Solving Local Hunger Together: Manna Food Center & Farm to Freezer

October 3, 2013

by Ellie Lanphier

Today, 1 in 6 Americans go hungry while 6 billion pounds of produce goes unharvested or unsold every year. In Gaithersburg, MD, a local non-profit has teamed up with a new for-profit social enterprise to solve this problem together.  RSF proudly supported this partnership through a 2013 Seed Fund grant.

Manna Food Center collects and distributes 3 million pounds of food annually to food-insecure clients in the Washington D.C. area. In 2012, Manna joined forces with Farm to Freezer to prevent food waste, nourish the hungry, support local farmers, and provide job training. Manna receives a generous donation of unsold surplus fresh produce from local farms and farmers markets during the growing season. Farm to Freezer prepares and freezes a portion of surplus produce to supplement the shelf stable items provided to the center’s clients during the winter months. So far this year, Manna and Farm to Freezer have rescued 36,849 pounds of produce from the compost heap. This “rescued food” is still fresh, but is nearing peak ripeness. Often, produce goes unharvested due to cosmetic imperfections alone.

Carrots_Onions_PotatoesIn 2013, Manna Food Center received a Seed Fund grant from RSF to further develop their innovative partnership with Farm to Freezer. Traditionally, food banks measure their success by “food in food out”, but Manna has begun the transition to placing an equal amount of importance on food quality and nutrition. The Seed Fund grant was made to help fund the development of an educational component to Manna’s Farm to Food Bank program so that clients are equipped with the knowledge and skills needed to integrate frozen local produce into healthier meals.  Beyond tackling food waste and hunger, Manna sets itself to transform how their community views its role in reducing hunger and poverty by connecting multiple agencies, partners, and community members, to identify a common goal and solve problems together.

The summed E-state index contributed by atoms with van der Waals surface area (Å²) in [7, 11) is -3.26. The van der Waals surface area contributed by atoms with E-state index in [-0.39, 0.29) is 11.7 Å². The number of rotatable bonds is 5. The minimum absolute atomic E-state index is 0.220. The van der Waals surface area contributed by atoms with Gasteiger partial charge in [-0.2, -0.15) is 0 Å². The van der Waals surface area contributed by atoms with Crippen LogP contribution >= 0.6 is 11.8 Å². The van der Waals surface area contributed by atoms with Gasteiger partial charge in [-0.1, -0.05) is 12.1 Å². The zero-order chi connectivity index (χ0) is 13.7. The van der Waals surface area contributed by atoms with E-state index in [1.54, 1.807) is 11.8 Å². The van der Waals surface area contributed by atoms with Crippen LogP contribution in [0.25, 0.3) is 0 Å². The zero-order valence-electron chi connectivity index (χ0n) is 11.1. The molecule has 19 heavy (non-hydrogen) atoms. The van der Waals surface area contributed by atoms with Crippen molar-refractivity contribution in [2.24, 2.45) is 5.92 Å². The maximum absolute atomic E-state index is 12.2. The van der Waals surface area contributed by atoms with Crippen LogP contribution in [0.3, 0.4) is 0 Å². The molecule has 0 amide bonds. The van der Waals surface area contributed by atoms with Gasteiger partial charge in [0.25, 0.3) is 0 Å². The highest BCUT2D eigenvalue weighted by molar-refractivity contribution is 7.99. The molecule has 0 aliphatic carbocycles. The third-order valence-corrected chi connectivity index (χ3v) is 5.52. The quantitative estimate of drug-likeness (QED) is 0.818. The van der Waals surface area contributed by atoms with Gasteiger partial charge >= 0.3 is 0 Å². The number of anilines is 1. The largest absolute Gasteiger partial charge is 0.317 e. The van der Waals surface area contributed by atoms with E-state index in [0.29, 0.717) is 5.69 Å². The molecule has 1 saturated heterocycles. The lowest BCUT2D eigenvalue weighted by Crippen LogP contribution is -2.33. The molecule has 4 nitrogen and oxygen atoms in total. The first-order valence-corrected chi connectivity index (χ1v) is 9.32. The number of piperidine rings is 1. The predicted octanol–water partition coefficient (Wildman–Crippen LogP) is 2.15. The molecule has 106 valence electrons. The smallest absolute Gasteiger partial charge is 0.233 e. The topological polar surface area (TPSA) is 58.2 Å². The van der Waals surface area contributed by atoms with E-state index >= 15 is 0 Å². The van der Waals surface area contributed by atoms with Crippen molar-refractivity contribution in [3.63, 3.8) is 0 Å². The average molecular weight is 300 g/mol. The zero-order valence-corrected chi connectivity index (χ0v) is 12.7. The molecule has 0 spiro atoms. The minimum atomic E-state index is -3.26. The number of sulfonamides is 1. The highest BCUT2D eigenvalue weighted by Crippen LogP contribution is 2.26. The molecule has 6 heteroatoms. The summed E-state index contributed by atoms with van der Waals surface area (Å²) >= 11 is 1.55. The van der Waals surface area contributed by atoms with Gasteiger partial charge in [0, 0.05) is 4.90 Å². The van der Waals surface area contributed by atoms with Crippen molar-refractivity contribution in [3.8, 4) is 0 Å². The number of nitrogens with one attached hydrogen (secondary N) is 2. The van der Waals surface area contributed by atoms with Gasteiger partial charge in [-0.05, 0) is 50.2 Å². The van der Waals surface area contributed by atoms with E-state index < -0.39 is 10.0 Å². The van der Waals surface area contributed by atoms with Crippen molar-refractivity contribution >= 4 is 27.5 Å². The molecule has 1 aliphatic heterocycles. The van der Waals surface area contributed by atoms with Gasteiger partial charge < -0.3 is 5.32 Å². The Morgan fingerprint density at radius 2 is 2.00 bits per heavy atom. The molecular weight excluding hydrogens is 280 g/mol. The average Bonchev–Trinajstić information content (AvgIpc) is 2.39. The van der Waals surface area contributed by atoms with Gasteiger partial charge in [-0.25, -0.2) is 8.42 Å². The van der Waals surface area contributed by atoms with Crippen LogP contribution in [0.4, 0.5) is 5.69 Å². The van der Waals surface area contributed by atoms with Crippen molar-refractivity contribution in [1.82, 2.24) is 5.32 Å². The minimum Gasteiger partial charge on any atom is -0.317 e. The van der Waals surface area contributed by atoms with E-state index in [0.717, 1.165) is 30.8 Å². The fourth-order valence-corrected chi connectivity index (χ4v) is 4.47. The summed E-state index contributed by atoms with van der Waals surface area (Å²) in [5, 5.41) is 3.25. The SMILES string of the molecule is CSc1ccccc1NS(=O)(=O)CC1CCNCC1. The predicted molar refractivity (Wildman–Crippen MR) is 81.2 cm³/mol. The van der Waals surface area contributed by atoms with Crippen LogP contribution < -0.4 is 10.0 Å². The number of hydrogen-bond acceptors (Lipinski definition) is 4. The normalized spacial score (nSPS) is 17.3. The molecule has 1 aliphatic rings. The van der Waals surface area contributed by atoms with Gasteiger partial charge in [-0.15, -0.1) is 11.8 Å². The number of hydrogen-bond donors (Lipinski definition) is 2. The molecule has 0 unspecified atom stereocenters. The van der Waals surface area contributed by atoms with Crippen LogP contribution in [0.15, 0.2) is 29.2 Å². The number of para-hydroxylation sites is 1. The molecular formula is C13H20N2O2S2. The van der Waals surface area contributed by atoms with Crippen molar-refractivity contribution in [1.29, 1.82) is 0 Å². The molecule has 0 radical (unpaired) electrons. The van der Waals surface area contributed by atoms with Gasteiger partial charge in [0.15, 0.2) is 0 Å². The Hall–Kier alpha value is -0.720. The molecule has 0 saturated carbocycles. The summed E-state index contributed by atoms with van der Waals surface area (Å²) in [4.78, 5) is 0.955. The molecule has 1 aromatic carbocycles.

Farm to Freezer cofounder Cheryl Kollin says, “by tapping the synergy of collaboration within our local food system, we provide more local, nutritious food to Manna Food Center’s clients in need, provide vocational training in kitchen skills to vulnerable populations, and support farmers by purchasing their surplus produce and thereby strengthening our local food economy. I believe in the power of business to do good in the community. I believe that we can make a difference without competing for scarce public and philanthropic funding.” Hear more of what Cheryl has to say in this video from TedXManhattan on the creation and work of Farm to Freezer.

“We believe that we are setting a great example of involving all levels of the community in solving local hunger,” says Mark Foraker, Director of Development at Manna Food Center. “We are working to better educate donors (individuals as well as businesses) on what foods are most in need and why.  Our Farm to Food Bank initiative is a good example of connecting food produced by local farmers to those experiencing hunger. There is a lot of talk about suburban poverty, food rescue and hunger alleviation.  It is our hope that the conversations will remain collaborative as this is a community-wide issue requiring community-wide solutions.”


Find out more about Manna Food Center’s work on their website. If you happen to be reading this from the Gaithersburg area, check out how you can be a part of the hunger solution through volunteer opportunities with Manna and Farm to Freezer.

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